By Talmiz Ahmad
Following Indian Prime Minister Narendra Modi’s extraordinary electoral triumph, he will be showered with advice from numerous sources about his new administration’s priorities, particularly regarding economic matters pertaining to growth, infrastructure, industrial production and employment. All these challenges are linked to India’s ties with the Gulf.
India’s energy security, the driver of national growth, is crucially tied to oil and gas supplies from the Gulf, with the country’s import dependence expected to exceed 80 percent.
Gulf investors are central to the development of India’s infrastructure. The Gulf corporate sector is also a valued partner in upgrading and boosting manufacturing in India, while the latter’s companies and professionals based in the region are a distinguished presence in the industrial and services sectors.
Gulf states’ partnerships with India’s economy will be an important source of employment in the country — an urgent concern for the new government, which has to ensure the productive utilization of the several million nationals who enter the job market annually.
Unsurprisingly, Modi attached the highest importance to ties with the Middle East during his first term as prime minister. He visited all the major regional capitals and warmly hosted their leaders at home.
The leaders of the UAE and Saudi Arabia committed their nations to being partners in India’s economic renaissance, with investments of billions of dollars.
These robust engagements were built on civilizational links between India and the Middle East that go back several millennia, and have now imparted to them the valuable contemporary content of information, space and biotechnology, and the upgrading of human resources to meet modern-day challenges.
A new area of considerable importance to both sides is that of food security — a marriage of Gulf technology and experience, and India’s agricultural production that goes to waste due to inadequate storage, transportation and preservation facilities.
The agreements that Modi entered into with his Middle East partners also put in place “strategic partnerships” — expressions of shared visions of security and high levels of mutual confidence in addressing common concerns, particularly regarding counterterrorism.
Here, the shared agenda has gone beyond immediate security concerns to the cultivation of belief systems that promote moderation and accommodation. Thus, the agreements concluded over the last few years already provide a blueprint to take relations forward in the political, economic and cultural spheres. But there is one subject that has been included in all joint statements that India has signed with Middle East nations but has not yet been addressed: Regional security.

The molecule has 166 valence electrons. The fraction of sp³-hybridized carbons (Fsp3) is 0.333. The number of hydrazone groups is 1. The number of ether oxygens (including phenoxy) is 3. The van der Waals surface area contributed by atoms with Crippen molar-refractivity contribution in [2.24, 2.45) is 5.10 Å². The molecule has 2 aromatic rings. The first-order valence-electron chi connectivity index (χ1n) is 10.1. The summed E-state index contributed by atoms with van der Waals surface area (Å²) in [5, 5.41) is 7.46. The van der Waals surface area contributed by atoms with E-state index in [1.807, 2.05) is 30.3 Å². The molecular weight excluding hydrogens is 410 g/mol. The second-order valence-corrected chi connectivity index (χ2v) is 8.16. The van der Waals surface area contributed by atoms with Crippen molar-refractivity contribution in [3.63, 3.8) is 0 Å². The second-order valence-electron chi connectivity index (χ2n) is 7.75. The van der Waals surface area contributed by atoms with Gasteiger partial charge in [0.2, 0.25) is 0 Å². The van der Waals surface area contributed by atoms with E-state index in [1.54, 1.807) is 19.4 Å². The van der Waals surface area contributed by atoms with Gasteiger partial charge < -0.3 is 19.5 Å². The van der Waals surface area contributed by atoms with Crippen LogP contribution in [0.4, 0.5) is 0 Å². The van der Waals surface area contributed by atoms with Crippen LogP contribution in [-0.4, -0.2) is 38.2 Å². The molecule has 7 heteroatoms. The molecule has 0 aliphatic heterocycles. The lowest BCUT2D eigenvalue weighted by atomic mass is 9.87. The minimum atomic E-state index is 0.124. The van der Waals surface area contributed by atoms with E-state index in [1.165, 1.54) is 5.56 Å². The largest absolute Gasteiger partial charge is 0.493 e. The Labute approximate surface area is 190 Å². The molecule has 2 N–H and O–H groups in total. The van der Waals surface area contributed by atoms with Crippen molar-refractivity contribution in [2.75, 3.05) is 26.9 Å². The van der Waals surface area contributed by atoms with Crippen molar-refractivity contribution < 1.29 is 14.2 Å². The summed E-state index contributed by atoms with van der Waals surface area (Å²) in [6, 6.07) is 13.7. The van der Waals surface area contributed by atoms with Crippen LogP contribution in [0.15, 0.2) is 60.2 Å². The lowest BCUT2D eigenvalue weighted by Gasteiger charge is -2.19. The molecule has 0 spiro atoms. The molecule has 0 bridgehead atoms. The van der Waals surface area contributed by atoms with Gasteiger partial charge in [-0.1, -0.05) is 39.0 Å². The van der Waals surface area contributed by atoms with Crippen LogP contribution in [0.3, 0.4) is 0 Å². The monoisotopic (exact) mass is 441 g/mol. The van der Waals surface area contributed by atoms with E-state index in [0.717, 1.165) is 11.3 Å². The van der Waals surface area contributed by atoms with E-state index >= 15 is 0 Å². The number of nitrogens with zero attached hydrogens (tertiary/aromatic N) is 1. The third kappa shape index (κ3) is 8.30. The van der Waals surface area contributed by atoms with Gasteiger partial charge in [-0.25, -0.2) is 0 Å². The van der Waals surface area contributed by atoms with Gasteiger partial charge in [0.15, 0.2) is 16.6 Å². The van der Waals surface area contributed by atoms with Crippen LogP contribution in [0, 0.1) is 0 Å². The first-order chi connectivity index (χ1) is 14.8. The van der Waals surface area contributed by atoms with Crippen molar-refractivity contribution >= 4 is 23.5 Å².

Regional competitions have evolved into bloody conflicts that have broken nations and created opportunities for extremist elements to pursue murderous agendas founded on intolerance, hate and revenge.
Diverse regional and extra-regional entities have intervened in these conflicts to pursue their own short-term interests, making the regional scenario even more murky and destructive. What is missing in the Middle East landscape is any attempt at a viable peace process. It is here that India can and should play an effective role.
India has longstanding political and economic ties with all the countries of the Middle East, and enjoys high status and credibility due to its non-intrusive and non-prescriptive approach to international relations.
It also has an abiding interest in regional stability due to its energy security and economic interests, its proposed logistical connectivity projects, and the presence in the region of its 8 million-strong expat community, whose welfare is of deep concern to the central and state governments.
Modi also has warm personal ties with major regional leaders based on mutual respect and trust. Making a robust intervention to promote peace and stability in the Middle East and the Arab Gulf should be the immediate responsibility of the Modi government. For this, it has both the ability and the credibility.
(Talmiz Ahmad is an author and former Indian ambassador to Saudi Arabia, Oman and the UAE. He holds the Ram Sathe Chair for International Studies at Symbiosis International University in Pune, India.)